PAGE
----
After a few minutes of commotion we all began to settle down and just draw. It didn’t take long for me to realize there was nothing sexual about what was happening. She wasn’t ‘naked’ at all she was ‘nude’. It also didn’t take me very long to realize how amazing it was to sketch the human form. It was an intensely complex challenge and I loved that about it. There was so much happening, much of it beneath the surface. The figure before me was a living breathing person, her figure and how she posed was a direct result of who she was. I was sitting sketching before one of the most beautiful and complex creations in all of existence, the human form. It was simply amazing.

I got it, I got it right away, and it was right then and has ever since been true love.

Working Large – Drawing as movement

September 9, 2010 12:46 pm

You can really put your whole body into a larger drawing. When I was younger I discovered I loved to swing my arm around when I drew. It helped me be more expressive in my work. Drawing at smaller sizes was confining, like being put in a box. As a result I never work smaller than 18″x24″ except on anatomy studies, and when working out technical problems. Even that size barely accommodates the motions I like to make when drawing.

Lately on by working on even larger drawings I have discovered the ability to put more of myself physically into working. I dance around while I am drawing. I lean, push and pull into and out of the marks I am making. I can slide across and around the paper. As the drawing builds I am able get a whole body rhythm going. I don’t have to put as much thought into it. It just flows out of me. It helps me express the energy I am feeling. Its totally a blast. Its incredibly expressive. Its something you can’t do working 9″x12″. There are hassles working this large, especially in pastels but I have found few greater feelings and for me it is well worth the rewards.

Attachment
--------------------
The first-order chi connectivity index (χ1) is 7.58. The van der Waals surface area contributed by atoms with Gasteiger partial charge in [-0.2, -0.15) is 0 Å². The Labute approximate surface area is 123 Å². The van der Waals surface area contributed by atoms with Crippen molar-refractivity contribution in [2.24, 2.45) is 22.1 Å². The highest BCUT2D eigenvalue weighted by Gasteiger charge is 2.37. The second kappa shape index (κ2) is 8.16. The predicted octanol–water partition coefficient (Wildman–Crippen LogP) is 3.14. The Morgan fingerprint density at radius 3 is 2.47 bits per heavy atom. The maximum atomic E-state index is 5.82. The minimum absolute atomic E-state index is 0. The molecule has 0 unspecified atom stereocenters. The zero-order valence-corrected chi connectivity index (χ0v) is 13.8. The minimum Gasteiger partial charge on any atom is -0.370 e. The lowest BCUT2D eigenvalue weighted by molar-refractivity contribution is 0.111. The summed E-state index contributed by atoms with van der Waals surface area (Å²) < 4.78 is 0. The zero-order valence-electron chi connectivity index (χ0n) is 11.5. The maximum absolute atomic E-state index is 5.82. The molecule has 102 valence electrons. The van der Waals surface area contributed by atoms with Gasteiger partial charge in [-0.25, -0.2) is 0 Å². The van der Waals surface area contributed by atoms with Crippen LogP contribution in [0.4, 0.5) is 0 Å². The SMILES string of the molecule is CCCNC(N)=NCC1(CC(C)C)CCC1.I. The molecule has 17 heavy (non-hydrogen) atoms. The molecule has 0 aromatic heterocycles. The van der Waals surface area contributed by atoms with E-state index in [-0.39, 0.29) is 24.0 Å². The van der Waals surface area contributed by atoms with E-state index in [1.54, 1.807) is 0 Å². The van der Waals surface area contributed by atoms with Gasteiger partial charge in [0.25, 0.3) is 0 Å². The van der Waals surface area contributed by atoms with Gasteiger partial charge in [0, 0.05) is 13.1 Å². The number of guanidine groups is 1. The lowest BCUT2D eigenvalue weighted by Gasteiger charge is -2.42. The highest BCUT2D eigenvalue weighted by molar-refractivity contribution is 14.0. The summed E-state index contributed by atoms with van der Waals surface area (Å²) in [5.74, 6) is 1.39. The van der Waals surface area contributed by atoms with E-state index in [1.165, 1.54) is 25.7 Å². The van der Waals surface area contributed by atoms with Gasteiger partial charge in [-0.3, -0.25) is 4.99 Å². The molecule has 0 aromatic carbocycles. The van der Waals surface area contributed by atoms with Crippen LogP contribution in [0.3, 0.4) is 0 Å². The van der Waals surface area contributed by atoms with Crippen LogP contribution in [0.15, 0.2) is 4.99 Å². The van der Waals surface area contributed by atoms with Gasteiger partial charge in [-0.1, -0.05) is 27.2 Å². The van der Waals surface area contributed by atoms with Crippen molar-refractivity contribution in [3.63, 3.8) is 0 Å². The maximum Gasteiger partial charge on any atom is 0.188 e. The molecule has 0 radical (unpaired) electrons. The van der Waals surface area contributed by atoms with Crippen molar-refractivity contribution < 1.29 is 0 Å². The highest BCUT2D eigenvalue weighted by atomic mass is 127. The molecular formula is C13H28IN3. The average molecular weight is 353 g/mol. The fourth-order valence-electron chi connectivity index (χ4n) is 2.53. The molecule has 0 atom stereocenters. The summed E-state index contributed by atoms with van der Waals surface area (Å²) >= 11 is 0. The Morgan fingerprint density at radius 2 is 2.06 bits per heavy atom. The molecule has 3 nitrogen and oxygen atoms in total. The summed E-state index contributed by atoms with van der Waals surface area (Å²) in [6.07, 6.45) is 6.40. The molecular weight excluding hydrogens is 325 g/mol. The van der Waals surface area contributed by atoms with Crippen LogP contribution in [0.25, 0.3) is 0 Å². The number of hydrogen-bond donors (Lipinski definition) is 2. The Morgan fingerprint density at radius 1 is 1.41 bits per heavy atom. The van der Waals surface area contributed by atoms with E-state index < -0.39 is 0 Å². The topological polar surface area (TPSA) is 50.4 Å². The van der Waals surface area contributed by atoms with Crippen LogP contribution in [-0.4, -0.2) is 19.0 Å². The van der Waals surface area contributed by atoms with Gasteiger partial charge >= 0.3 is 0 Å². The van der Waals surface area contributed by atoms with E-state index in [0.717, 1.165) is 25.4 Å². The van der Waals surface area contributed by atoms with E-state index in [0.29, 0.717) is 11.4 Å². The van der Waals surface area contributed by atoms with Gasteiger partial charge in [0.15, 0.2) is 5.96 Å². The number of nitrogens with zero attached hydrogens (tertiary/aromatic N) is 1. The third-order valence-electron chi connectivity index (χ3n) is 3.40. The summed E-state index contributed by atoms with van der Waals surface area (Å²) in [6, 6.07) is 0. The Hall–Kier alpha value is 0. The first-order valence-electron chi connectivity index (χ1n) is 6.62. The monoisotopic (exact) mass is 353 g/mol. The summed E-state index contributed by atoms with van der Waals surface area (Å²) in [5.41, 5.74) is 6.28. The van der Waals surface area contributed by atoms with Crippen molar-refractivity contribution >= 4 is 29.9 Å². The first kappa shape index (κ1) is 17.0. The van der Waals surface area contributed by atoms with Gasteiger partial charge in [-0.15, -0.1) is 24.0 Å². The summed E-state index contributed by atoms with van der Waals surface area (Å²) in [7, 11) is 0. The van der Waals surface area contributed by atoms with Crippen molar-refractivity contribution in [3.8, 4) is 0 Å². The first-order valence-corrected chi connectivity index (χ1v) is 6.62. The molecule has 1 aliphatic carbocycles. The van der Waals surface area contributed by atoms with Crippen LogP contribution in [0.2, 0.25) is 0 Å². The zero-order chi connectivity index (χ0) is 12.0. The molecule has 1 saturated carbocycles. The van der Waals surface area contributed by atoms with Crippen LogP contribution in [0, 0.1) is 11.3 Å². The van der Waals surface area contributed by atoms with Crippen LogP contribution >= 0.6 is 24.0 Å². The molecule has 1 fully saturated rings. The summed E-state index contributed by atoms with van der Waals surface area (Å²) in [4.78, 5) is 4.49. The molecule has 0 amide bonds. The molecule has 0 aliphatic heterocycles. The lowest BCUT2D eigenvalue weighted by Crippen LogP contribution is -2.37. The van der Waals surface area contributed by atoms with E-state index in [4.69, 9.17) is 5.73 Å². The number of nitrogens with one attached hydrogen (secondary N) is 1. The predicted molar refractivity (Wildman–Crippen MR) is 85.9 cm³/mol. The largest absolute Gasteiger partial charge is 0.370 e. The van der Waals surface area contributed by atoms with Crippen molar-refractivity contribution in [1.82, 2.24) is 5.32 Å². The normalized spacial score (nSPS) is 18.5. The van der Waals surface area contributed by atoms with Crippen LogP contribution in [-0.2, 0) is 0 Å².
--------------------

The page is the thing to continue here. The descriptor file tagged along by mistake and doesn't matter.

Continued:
For me it’s drawing as movement=-]

Beat ME “like a wife”

September 6, 2010 10:06 pm

Not too long ago I was at a large outdoor birthday party. I was sitting around a table. A few men and their wives. I hadn’t payed close attention to the conversation. At some point it came to a joke. One man said “Be quiet woman or I’ll beat you…I’ll beat you…like a wife”. The table broke out into laughter. The men at the table laughed heartily. The women sat quietly in obvious frustration. “Oh its just a joke” he said.